What type of volunteer projects are there?
The ABWF sponsors projects that fall into one of four basic categories: 1) Trail maintenance and building; 2) Invasive Weed eradication; 3) Citizen Science projects; and 4) Education/Public Awareness programs. Our goal is to offer a variety of projects that will appeal to many ages, abilities, and interests.
Who can volunteer?
We try to accommodate anyone who wishes to volunteer. Groups are welcome. These volunteer work experiences can be great family time. Our work does tend to be on the more difficult side, but mostly because our work locations are generally inside the wilderness and require some effort to get there. On any given job, there are generally tasks that are of an easier nature—using loppers to prune away brush that covers the trail, for instance, or carrying things for the workers or helping with meals. The nature of the work tends to favor teenagers and older, but if you have a family that wants to help, we can accommodate you. If you have any reservations about whether a project is right for you or your group, please contact us directly.
Are they difficult?
Some projects are a single day in length, while quite a few are multi-day undertakings. We provide descriptions of the projects through our website, newsletters, and via emails and flyers. Included is information about the location of the project and nature of the work we are doing as well as the level of difficulty of a given project. Trail projects are typically the most difficult due to the challenges of accessing the backcountry (often on foot, potentially backpacking) and the physical demands of the work (using trail tools like pulaskis, picks, shovels, moving rock & gravel, etc).
How much does it cost?
It's FREE! Food is provided foror multi-day events. The ABWF also provides tools, safety gear/First Aid, and group camping gear (stoves, cookware, group tarps, etc.). For overnights, you provide your own bedding, a tent/shelter, and personal gear and clothing, plus eating utensils.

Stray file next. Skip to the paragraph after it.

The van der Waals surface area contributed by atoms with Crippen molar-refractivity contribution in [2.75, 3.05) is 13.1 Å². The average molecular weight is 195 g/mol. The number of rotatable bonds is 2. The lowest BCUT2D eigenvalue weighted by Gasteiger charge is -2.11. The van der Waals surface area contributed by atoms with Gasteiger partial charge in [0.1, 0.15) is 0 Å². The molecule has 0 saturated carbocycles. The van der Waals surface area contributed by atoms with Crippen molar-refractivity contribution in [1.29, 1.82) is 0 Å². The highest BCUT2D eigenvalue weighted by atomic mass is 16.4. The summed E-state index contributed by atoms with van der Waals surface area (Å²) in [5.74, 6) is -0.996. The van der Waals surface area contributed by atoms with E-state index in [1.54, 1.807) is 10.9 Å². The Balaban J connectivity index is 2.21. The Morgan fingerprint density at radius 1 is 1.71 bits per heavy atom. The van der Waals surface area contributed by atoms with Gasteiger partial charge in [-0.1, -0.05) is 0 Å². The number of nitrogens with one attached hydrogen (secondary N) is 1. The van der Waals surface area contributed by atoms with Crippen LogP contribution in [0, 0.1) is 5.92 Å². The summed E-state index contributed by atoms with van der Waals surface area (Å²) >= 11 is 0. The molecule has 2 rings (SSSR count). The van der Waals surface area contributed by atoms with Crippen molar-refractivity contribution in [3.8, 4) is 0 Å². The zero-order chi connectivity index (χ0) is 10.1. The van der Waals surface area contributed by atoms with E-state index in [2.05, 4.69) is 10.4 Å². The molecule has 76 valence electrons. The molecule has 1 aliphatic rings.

What should I bring?
For all projects, wear long pants and hiking boots, and bring work gloves if you have them. ABWF will also have some gloves on hand. Sunglasses are appropriate eye protection. In addition, a lightweight day pack to carry at least 2 liters of water, your lunch and snacks (usually provided), good protective rain gear, sun protection (hat, sunscreen, sunglasses, bandanas, etc) and any extra layers you might need. You are welcome to bring bear repellent. For a more detailed list, view our Gear List for Single Day Projects or Gear List for Multi-Day Projects.
How do I get there?
You will need to transport yourself to the trailhead or rendezvous spot. We will try to coordinate car-pooling wherever possible. On multi-day projects we almost always have a horse-packer haul in our tools, food, supplies, and some of your heavier personal gear into camp, saving you from having to haul a heavy pack into your volunteer experience. So even if you are not a ‘Backpacker’ you can enjoy and be of great value on a project. You simply need to enjoy hiking and camping out!
What are the benefits?
Where to begin? Spending time in the Wilderness…Physical activity in a healthy setting…Working with and getting to know other volunteers…The satisfaction of hard work, well done…Free Food!…The sense of accomplishment at the end of a day…And it’s work for the worthiest of causes—our Wilderness…